Coming Home from the place that feels like Home

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One week since I came home from ConQuest and I still feel just a tiny bit out-of-place.
It’s weird to say that I came home – I feel nowhere as at home as under the starry sky on the fields there, between tents and campfires.

It’s not that I don’t feel at home here in Marburg, it’s just so different. I feel taller there, with more space to grow around me, probably because that’s what it is – a place to grow and experiment and test yourself.

I’ve got a coming-home routine by now.

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It includes hand-washing my garments before I shove most (but not all – silk and wool aren’t fans of that kind of treatment) of it in the washer.

I do inventory of all the food I brought back with me – I always buy too much.

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The first shower will wash away the first few layers of dirt and dust and fake blood, leaving dark suds and residue at the shower floor, and I wonder how it always comes to be so much because I shower on-site every day, but then again I get dragged through the dust, too, and what dust that was this year.

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It filled the air when we arrived and settled unseen on our tents and tables until the rain came or somebody moved a bottle or dish for the first time in two days. Then it became visible, dark streaks and dots, or white circles.

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I brought back a tin of Brokeloh soil with me, almost black and fine, to remember the dust. It’s boggy around there so the soil is almost peat, and it smells rich and deep and like home, too. I filled a small bottle with it, a very small one, so I can always carry a bit of my happy place with me.

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At some point we had 45°C in the tent – that’s 113°F – and in earnest thought about making it into a sauna.
It was so hot point that my collodium boiled over – none of us knew that the boiling point for that stuff was so low.

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Gladly it rained, and the last day had perfect weather. I just got a sunburn when we were packing on Sunday, together with a mean mosquito bite (Brokeloh mosquitoes are a special brand of I-hate-them) five minutes before I got in the car.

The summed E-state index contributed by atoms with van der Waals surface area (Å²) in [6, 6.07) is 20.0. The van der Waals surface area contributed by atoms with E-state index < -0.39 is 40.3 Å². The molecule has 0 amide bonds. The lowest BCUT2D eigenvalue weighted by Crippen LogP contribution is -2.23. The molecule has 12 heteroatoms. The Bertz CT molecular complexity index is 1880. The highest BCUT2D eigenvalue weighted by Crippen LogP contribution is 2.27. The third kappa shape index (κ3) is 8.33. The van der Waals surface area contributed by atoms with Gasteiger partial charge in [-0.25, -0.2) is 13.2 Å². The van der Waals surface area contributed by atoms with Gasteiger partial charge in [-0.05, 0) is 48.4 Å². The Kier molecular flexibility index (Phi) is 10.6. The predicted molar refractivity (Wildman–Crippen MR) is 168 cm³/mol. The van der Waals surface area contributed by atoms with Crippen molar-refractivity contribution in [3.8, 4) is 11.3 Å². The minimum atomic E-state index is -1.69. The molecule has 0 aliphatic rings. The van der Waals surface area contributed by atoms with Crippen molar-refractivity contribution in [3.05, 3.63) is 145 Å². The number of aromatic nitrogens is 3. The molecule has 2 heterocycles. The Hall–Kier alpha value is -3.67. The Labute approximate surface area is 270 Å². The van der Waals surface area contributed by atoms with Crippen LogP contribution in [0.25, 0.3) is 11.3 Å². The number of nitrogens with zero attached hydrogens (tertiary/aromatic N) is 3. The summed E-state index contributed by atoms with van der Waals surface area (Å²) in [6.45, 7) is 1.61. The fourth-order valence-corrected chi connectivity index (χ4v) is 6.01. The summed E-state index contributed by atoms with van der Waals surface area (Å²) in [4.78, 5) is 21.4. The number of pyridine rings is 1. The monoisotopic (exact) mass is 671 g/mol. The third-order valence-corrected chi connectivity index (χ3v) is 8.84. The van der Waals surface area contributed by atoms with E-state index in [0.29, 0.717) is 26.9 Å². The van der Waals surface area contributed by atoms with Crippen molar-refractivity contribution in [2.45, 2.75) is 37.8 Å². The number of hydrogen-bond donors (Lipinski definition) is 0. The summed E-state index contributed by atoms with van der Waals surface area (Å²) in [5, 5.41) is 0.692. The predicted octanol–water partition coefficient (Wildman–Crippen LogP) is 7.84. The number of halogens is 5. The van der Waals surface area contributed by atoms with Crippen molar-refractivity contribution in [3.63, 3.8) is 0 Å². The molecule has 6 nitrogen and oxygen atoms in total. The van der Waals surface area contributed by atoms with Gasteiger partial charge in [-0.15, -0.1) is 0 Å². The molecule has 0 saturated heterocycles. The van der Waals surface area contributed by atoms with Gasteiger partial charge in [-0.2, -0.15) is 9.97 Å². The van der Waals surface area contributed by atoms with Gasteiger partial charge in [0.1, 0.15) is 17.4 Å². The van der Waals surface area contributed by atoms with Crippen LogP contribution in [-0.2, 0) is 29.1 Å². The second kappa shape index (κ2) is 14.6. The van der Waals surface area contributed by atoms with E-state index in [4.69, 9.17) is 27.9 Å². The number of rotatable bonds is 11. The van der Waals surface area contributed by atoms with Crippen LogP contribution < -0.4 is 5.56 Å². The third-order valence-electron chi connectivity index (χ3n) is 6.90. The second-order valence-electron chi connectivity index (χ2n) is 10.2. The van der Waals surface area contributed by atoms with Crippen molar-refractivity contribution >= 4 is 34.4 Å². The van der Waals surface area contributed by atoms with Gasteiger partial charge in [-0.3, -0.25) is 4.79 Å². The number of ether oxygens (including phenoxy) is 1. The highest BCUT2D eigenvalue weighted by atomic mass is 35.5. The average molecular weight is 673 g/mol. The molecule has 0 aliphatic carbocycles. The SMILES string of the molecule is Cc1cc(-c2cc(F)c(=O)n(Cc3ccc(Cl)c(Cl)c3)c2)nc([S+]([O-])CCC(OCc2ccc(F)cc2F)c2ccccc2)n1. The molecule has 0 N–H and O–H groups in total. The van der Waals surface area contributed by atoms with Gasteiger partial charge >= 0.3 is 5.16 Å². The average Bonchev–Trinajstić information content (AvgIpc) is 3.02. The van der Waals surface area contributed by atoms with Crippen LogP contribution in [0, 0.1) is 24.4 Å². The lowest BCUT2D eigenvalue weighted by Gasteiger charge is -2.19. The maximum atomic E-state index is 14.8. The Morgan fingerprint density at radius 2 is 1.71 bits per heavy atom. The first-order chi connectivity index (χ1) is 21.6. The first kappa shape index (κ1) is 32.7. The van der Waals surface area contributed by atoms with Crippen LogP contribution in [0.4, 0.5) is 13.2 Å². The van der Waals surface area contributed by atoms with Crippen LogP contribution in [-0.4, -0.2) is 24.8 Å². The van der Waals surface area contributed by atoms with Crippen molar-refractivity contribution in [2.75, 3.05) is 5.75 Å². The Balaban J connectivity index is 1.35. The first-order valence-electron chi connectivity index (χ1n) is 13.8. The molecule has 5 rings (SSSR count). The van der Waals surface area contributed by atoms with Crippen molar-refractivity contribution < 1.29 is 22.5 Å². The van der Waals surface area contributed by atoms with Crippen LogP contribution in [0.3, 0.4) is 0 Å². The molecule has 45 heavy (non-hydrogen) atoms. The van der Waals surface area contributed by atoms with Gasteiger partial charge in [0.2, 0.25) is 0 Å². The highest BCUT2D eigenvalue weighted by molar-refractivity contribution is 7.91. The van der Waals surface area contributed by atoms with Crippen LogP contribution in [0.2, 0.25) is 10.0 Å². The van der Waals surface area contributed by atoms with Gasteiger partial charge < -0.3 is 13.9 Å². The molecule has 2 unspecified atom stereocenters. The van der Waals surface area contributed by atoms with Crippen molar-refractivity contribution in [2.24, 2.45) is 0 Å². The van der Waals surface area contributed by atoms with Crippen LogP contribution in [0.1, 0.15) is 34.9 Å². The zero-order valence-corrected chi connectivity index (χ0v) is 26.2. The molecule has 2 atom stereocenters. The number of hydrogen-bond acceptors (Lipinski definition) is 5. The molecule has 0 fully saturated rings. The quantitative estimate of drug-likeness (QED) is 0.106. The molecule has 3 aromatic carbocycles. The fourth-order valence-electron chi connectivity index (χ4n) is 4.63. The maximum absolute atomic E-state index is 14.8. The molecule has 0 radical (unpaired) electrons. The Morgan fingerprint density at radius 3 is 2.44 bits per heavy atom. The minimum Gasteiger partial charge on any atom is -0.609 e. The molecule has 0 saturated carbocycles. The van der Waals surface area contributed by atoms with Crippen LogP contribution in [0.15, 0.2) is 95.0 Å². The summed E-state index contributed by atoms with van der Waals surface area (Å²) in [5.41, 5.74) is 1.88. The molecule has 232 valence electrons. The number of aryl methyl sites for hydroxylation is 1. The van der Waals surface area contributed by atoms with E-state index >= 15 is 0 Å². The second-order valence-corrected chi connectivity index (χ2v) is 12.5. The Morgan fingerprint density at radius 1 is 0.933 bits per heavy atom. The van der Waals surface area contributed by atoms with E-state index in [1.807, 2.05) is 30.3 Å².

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I also bought the first fur of my life that’s not from an animal I’d also eat but he was just so cute and I fell in love. His name is Fjodor and he used to be a beech marten. And I bought a new hat for my character. I’d been eyeing the cap for two events now and decided to take it home this time. I got the copper coins as an extra, and I found the sable part on the battlefield (one day I’ll make a post about things found on the battlefield).

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I’m a little weirded out by the fact that everything I bought at CQ was either a dead animal, adorned with fake dead animal or used to make a person look more dead (read: fake blood in different forms). ConQuest is also the one week per year where I just don’t bother with a vegetarian diet.

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The strangest bit of the routine is the changing of pendants. I take my character’s pendant – a gift from the person most close to her – off, store it in an heirloom box, and put my own pentagram necklace back on. That’s the point when the game is truly over for this time, when I change back completely, putting Sasha Makarov away until I take her out again.

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5 thoughts on “Coming Home from the place that feels like Home

  1. Hej!

    I just wanted to tell you that I stumbled on to your blog when I was researching dolly kei and mori kei and I find you truly inspiring. It’s nice to find someone else that’s not dainty and Asian. I’m currently designing and making me some clothes in both mori and dolly kei and will post about it on my blog.

      1. Oh, thank you. I’m sorry for the navigation in my blog, I’m rebuilding my tagging system but I haven’t found the ultimate form yet, hence half of my post doesn’t show up in the tag cloud :P
        I hope you’ll enjoy it anyway!

  2. Den ganzen Dreck und die Hitze kann ich sehr gut nachvollziehen, ich war dieses Jahr auch auf zwei Festivals mit 40 Grad Außentemperatur. Ziemlich anstrengend.

    Die Anhänger im letzten Bild sind übrigens wunderschön.

    PS.: Du hast endlich eine PN bei NuS/Nähkromanten. ;)

  3. I love your ritual of putting things away and arriving back in your normal life. Such a gentle but firm transition from a different world to this one.

    The Con sounds like huge amounts of fun. I personally believe a good layer of dust once a year cleans the soul.

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